April 22 celebrates Earth Day, as you might have noticed on social media. This year, during the coronavirus pandemic, it seems like the world came to a stop. Images and videos are being shared of how animals are thriving in cities and oceans.
This gives people hope, at least they feel like they are quarantined for a good reason: giving the earth a break. But the quarantine will be over soon enough. And the big question is: how will we live our lives in the future?
Humans are apex predators, meaning we are at the top of the food chain. However, we share this world with so many other creatures, to whom we are often not respectful. As we go back to our “normal” lives, we must consider changes to our behavior, as individuals and as a society. Governments need to be responsible. Our pressure, as we become educated, makes them take action and change the way business and policies are done. Technology has advanced so much, that we do not need to be so dependent on fossil fuels. Nevertheless the status quo is always reluctant to change, unless it is imposed.
Either we start making changes or they will be imposed (like this quarantine) reducing our freedom in order to take drastic actions once it is too late.
What changes can you make to live more eco-friendly life?
Walk or use public transport: instead of taking your car, simply walk (exercise is good for you!) or use public transport, which will save you money.
Reduce energy consumption: turn off the lights in your house, unplug electronic devices, change your light bulbs to energy efficient ones, and turn off breakers that you are not using. Your wallet will thank you as well!
Reuse: this applies so many things, from scrap paper to containers. Get a reusable BPA free water bottle and a filter instead of buying bottle water. Reuse your clothes, seriously buying the “latest” fashion is just a marketing scam. Also, donate your clothes so others can reuse them or buy pre-owned things.
Buy local: help your local farmer, get fruits and vegetables that are in season. This reduces emissions from fuel used to transport food.
Eat less meat: industrial animal production, especially cattle farming, is causing massive deforestation and it produces a lot of methane gas. If you do not want to be vegan or vegetarian, simply try skip animal meats a couple times per day. Thankfully there are plenty of meatless meat options.
Start a garden: plants convert carbon dioxide and water into carbohydrates creating oxygen, which is needed by humans, duh. Choose edible plants such as herbs, fruits or vegetables, to be able to get a real benefit from gardening. Those with no outdoor space can use pots to plant indoors. Also, composing is a great way to manage waste.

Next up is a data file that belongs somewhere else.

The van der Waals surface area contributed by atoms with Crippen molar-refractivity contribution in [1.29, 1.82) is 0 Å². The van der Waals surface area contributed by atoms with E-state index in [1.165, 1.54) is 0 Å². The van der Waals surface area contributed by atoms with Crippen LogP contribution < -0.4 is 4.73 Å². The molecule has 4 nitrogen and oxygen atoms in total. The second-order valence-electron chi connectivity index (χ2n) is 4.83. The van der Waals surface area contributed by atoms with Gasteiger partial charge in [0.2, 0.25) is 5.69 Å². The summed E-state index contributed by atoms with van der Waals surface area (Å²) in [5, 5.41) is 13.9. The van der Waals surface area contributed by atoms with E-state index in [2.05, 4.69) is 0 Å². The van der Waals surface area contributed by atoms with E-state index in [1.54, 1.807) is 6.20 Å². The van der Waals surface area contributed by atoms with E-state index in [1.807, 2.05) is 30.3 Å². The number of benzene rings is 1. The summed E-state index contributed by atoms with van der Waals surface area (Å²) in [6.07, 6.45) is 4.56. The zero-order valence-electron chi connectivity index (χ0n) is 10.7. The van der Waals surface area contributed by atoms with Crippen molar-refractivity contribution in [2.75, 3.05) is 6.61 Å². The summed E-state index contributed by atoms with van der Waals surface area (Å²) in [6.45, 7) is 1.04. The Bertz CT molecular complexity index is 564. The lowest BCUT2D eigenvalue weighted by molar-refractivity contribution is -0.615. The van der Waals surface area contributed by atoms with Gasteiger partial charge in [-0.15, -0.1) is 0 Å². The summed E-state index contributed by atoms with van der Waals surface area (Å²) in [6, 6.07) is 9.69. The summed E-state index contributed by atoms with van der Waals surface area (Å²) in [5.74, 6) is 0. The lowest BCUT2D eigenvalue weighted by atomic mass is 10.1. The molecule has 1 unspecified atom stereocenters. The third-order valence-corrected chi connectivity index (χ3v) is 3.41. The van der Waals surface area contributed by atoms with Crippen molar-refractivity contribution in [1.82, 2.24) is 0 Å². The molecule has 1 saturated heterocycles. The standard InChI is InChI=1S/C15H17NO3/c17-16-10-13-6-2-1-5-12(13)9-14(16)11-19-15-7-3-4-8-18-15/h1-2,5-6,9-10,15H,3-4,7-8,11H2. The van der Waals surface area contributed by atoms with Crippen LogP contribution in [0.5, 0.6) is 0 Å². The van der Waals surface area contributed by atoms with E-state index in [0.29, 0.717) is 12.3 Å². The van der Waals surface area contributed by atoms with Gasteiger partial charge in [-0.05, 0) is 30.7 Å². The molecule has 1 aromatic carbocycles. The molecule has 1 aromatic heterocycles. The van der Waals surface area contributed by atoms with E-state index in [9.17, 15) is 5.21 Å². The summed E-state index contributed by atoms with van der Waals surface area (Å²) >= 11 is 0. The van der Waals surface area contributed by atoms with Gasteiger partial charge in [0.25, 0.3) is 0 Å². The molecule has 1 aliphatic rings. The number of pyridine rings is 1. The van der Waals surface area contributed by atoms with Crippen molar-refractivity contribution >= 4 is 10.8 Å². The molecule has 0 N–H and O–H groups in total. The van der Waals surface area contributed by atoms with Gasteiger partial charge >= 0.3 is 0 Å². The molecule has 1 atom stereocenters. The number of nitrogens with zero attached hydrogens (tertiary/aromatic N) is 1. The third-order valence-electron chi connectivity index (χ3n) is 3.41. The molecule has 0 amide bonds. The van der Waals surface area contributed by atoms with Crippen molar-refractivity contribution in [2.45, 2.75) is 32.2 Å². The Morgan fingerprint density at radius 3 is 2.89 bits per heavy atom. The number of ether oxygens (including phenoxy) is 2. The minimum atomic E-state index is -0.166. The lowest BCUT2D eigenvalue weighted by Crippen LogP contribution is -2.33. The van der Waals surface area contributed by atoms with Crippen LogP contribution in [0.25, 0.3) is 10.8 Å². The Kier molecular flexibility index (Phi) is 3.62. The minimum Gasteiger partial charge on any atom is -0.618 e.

Use water responsibly: many places are facing serious drought problems. Sweet water is quite scarce and climate patterns are changing. So closing the faucet while washing dishes or brushing your teeth makes a big difference. Wait to flush the toilet, you know that saying: if its yellow let it mellow…
How can you Celebrate Earth Day?
Exercise outdoors: go for a walk, run, bike or hike. Because it is 2020 you must keep your distance, but there are plenty of areas that are not populated, including beaches and mountains.
Gardening: interacting with plants contributes to your well-being, improving your mood, blood pressure, heart rate and stress hormone levels. It can help people to reach a state of mindfulness.
Meditate: in Japan they practice “forest bathing” to help people relax and reduce stress. Meditation has many health benefits, including regulating emotions, reducing stress, and boosting the immune system.
Virtual activities: share messages on social media to educate others or watch an eco-documentary. Many sanctuaries, aquariums and zoos (including Smithsonian’s National Zoo) have live-stream of animals.
History of Earth Day
The first Earth Day was first celebrated on April 22, 1970, when United States Senator Gaylord Nelson organized a nationwide rally to promote environmental protection. It was to be an “environmental teach-in” to educate people about environmental conservation. Over 20 million people participated, which was 10% of the population! The event was especially popular with younger generations.
After the event, Congress passed the Clean Air Act (1970) and the Endangered Species Act (1973). Earth Day 2016, was the day chosen to sign the Paris Agreement, a framework created by the United Nations on Climate Change. It was signed by all members, except Iran and Turkey, to mitigate greenhouse gas emissions.
Earth Day is now celebrated globally, in more than 193 countries, by over a billion people. Earthday.org is a non-profit organization that has over 75,000 partners worldwide organizing activities and actions. Every year there is a different theme; for the 50th anniversary the theme chosen was Climate Action.